Workshop: Tingbjerg Cricket Ground

Whilst away in Denmark with university, we worked with students from the University of Copenhagen for a one day workshop to propose improvements to the Copenhagen Cricket Club in Tingbjerg.

We convened in the morning at the university’s Landscape Architecture studio in Frederiksberg for an introduction to the project and our Danish counterparts. We were well fed with pastries and coffee!

The first stage in the workshop was a quick desktop survey and analysis of the site and its surroundings. We used aerial photographs and maps to get a picture of the grounds, we discussed distinctive features as a group and translated these thoughts onto a rough drawn diagram. The on the spot exercise was also an opportunity to get to know fellow students and explore different methods of working.

We then got the bus to Tingbjerg to see the site and meet our client. The site is on the outskirts of the city and is situated within an existing sports facility but currently feels very exposed and is not up to the international cricket ground standards that the client and community want. 

We had a chance to walk through the area with the client as he discussed his ambition for Denmark to compete on an international level and for the Tingbjerg grounds to host large games and crowds of spectators. We also walked the site alone and with our groups to allow us to get a feel for the place and talk through initial thoughts and ideas.

After we all got too cold we headed to an empty shop which had been repurposed, for today, as our design studio. The cork floor was a distinctive feature of the space. 

As a whole group, Richard, the tutor from Copenhagen ran an ideas exercise. We all said aloud the words that were in our head as a response to the site, brief, survey or anything else that we could think of. He wrote our ideas on a board which became a jumble of words and thoughts. Then as smaller groups we chose around five that would become the focus of our design. Our group chose: circle, community, green, microclimate, shelter, social.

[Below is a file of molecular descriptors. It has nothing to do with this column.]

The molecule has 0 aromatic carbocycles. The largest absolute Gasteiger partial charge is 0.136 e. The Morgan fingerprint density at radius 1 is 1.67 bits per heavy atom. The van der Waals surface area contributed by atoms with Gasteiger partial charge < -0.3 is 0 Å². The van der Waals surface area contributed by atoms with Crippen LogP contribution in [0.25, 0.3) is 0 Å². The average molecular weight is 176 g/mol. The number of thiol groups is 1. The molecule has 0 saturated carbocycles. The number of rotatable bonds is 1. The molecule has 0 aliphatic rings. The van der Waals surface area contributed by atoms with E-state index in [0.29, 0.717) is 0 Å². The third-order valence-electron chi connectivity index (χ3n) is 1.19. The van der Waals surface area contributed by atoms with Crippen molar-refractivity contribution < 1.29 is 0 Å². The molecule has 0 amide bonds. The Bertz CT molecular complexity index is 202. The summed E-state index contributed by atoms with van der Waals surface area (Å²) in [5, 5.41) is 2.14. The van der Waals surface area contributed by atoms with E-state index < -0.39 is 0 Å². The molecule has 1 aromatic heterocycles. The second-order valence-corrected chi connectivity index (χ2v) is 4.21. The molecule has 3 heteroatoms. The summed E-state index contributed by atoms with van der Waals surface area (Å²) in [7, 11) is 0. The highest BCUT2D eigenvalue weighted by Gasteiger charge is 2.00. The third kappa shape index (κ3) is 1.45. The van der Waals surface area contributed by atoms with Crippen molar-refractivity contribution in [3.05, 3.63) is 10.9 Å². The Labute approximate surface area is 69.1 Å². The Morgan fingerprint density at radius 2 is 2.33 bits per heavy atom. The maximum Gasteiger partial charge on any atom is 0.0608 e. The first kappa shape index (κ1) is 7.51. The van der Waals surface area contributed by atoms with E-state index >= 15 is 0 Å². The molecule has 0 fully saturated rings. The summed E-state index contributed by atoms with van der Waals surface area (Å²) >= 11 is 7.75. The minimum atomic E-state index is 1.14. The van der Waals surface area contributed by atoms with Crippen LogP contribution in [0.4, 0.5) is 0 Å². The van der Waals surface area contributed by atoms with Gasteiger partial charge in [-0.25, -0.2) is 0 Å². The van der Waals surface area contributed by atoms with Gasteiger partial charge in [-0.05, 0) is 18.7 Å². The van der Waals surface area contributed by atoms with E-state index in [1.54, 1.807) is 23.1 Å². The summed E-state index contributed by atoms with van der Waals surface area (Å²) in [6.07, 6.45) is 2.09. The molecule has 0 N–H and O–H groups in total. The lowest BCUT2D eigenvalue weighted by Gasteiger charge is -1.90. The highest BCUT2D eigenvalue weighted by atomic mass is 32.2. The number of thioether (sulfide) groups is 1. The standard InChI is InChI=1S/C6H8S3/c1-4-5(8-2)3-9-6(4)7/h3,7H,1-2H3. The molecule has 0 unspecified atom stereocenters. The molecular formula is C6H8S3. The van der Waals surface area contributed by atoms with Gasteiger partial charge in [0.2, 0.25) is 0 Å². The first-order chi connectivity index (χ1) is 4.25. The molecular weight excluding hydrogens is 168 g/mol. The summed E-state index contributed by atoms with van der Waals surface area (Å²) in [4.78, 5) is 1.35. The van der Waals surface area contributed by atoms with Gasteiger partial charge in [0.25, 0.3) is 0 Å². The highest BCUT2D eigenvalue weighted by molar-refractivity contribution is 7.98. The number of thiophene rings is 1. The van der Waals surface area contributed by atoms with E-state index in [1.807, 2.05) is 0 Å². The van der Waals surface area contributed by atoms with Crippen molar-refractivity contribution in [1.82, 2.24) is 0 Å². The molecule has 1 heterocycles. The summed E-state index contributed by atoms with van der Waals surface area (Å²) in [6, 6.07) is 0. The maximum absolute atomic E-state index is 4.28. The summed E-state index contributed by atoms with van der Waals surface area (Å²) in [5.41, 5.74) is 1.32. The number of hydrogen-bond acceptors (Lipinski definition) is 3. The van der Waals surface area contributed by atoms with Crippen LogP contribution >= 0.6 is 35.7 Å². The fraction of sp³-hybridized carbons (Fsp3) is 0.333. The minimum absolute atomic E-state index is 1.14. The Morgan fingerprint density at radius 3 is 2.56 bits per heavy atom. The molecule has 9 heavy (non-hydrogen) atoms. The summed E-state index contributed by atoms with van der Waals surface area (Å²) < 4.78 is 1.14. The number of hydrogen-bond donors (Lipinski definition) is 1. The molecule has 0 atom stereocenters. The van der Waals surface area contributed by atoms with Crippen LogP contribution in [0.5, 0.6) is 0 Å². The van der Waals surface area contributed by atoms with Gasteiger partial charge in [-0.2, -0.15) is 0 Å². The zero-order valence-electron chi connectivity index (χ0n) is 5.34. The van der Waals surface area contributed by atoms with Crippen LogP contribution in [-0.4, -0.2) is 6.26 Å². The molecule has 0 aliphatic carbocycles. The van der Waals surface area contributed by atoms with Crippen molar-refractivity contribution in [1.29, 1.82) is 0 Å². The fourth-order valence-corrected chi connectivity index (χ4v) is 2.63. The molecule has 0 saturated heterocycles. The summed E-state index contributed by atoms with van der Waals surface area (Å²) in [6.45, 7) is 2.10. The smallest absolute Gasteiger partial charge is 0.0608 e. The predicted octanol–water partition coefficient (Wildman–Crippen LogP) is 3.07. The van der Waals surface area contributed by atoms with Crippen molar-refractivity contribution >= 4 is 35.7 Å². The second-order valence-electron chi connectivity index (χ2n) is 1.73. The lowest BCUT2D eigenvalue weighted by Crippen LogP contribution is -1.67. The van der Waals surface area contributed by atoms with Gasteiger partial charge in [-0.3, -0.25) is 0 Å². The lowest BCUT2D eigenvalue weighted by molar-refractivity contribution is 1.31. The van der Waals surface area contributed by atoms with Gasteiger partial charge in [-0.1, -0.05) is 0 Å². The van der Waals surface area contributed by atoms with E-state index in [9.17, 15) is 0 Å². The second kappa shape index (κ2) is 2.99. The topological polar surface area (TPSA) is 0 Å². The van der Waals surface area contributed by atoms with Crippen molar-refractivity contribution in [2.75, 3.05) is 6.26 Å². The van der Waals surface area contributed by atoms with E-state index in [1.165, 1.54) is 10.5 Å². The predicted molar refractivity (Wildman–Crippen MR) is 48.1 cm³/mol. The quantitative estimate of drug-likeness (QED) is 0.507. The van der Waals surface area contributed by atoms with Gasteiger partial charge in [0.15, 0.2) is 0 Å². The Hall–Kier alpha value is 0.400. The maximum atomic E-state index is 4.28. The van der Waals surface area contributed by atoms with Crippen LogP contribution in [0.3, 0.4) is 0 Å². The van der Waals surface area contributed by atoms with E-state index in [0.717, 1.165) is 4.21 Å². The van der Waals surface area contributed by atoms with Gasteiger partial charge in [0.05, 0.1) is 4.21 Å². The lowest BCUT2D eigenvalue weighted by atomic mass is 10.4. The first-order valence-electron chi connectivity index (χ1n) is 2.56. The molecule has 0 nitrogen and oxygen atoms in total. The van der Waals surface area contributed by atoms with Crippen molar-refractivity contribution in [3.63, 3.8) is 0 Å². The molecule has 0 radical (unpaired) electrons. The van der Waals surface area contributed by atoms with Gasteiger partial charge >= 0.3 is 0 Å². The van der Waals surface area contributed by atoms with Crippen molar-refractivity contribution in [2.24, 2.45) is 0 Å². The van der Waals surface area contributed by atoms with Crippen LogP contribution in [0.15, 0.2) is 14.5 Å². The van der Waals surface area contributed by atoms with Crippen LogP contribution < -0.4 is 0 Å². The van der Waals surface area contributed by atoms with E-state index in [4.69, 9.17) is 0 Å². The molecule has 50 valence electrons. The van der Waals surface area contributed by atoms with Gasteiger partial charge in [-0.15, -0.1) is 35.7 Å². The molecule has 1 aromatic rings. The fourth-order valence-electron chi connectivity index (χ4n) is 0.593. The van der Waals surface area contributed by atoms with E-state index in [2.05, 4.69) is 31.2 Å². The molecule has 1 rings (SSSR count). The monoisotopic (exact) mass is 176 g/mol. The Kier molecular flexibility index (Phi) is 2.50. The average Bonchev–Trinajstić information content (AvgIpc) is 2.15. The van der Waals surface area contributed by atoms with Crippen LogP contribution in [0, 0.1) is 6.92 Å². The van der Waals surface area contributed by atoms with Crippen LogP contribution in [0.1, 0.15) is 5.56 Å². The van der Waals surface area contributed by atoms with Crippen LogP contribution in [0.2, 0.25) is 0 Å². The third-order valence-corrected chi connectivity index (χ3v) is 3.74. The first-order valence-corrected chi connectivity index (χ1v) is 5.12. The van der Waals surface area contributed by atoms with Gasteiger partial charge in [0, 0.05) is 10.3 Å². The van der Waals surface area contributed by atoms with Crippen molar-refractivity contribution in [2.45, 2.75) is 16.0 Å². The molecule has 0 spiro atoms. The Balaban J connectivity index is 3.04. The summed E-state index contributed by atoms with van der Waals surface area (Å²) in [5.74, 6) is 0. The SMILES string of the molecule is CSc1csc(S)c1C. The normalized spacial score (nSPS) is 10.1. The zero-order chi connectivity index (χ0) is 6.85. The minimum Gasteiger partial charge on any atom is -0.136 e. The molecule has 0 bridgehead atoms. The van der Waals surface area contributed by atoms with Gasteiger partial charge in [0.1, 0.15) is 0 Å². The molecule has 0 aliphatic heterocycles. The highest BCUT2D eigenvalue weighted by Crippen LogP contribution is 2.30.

We then began putting pencil to paper and translated our ideas into working concepts. One of our key words was circle so we developed a circular concept which we decided could be a ring of trees to create shelter and enclosure. We bounced thoughts and ideas off each other and then onto trace.

The wooden blocks represented shipping containers which would be used provide the structure to built elements of the design. 

Being tight on time meant that we had to work quick and believe in our abilities as designers to create a response to the site and brief. Visuals and graphics were pulled together quickly and pinned to a board ready for a presentation to the client and fellow students.

Our key intervention was the colossal arc of large double staggered trees on the southern edge of the cricket ground so a lot of energy went into communicating this bold move.

The client was very positive and pleased with the work we had undertaken. He was impressed with every design produced by the group in only one day.

This workshop was very valuable to us as students as it stretched our brain and helped us explore different creative avenues to the design process. It was also interesting to work with students from Copenhagen and hear their perspective.

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